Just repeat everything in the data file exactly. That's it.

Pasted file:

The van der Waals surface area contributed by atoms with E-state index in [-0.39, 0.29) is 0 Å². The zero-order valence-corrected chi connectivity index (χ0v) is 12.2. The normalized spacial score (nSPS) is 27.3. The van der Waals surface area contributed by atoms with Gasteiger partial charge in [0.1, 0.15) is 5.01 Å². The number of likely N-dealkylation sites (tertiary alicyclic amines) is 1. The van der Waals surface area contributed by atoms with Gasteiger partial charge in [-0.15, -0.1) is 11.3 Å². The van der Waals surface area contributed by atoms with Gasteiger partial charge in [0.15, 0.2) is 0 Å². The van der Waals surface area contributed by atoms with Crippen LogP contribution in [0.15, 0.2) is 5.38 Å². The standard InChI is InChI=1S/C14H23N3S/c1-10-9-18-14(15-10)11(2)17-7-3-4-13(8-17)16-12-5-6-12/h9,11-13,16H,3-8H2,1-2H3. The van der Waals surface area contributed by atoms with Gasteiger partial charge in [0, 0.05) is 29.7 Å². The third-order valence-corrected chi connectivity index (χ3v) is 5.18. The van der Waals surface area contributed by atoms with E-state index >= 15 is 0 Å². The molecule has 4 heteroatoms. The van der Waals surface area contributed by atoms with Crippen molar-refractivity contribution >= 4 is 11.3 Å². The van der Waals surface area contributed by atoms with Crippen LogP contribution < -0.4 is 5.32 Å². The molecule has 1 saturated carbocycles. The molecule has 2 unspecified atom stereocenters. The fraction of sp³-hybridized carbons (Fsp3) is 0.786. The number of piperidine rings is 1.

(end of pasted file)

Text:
The van der Waals surface area contributed by atoms with E-state index in [-0.39, 0.29) is 0 Å². The zero-order valence-corrected chi connectivity index (χ0v) is 12.2. The normalized spacial score (nSPS) is 27.3. The van der Waals surface area contributed by atoms with Gasteiger partial charge in [0.1, 0.15) is 5.01 Å². The number of likely N-dealkylation sites (tertiary alicyclic amines) is 1. The van der Waals surface area contributed by atoms with Gasteiger partial charge in [-0.15, -0.1) is 11.3 Å². The van der Waals surface area contributed by atoms with Gasteiger partial charge in [0.15, 0.2) is 0 Å². The van der Waals surface area contributed by atoms with Crippen LogP contribution in [0.15, 0.2) is 5.38 Å². The standard InChI is InChI=1S/C14H23N3S/c1-10-9-18-14(15-10)11(2)17-7-3-4-13(8-17)16-12-5-6-12/h9,11-13,16H,3-8H2,1-2H3. The van der Waals surface area contributed by atoms with Gasteiger partial charge in [0, 0.05) is 29.7 Å². The third-order valence-corrected chi connectivity index (χ3v) is 5.18. The van der Waals surface area contributed by atoms with E-state index >= 15 is 0 Å². The molecule has 4 heteroatoms. The van der Waals surface area contributed by atoms with Crippen molar-refractivity contribution >= 4 is 11.3 Å². The van der Waals surface area contributed by atoms with Crippen LogP contribution < -0.4 is 5.32 Å². The molecule has 1 saturated carbocycles. The molecule has 2 unspecified atom stereocenters. The fraction of sp³-hybridized carbons (Fsp3) is 0.786. The number of piperidine rings is 1.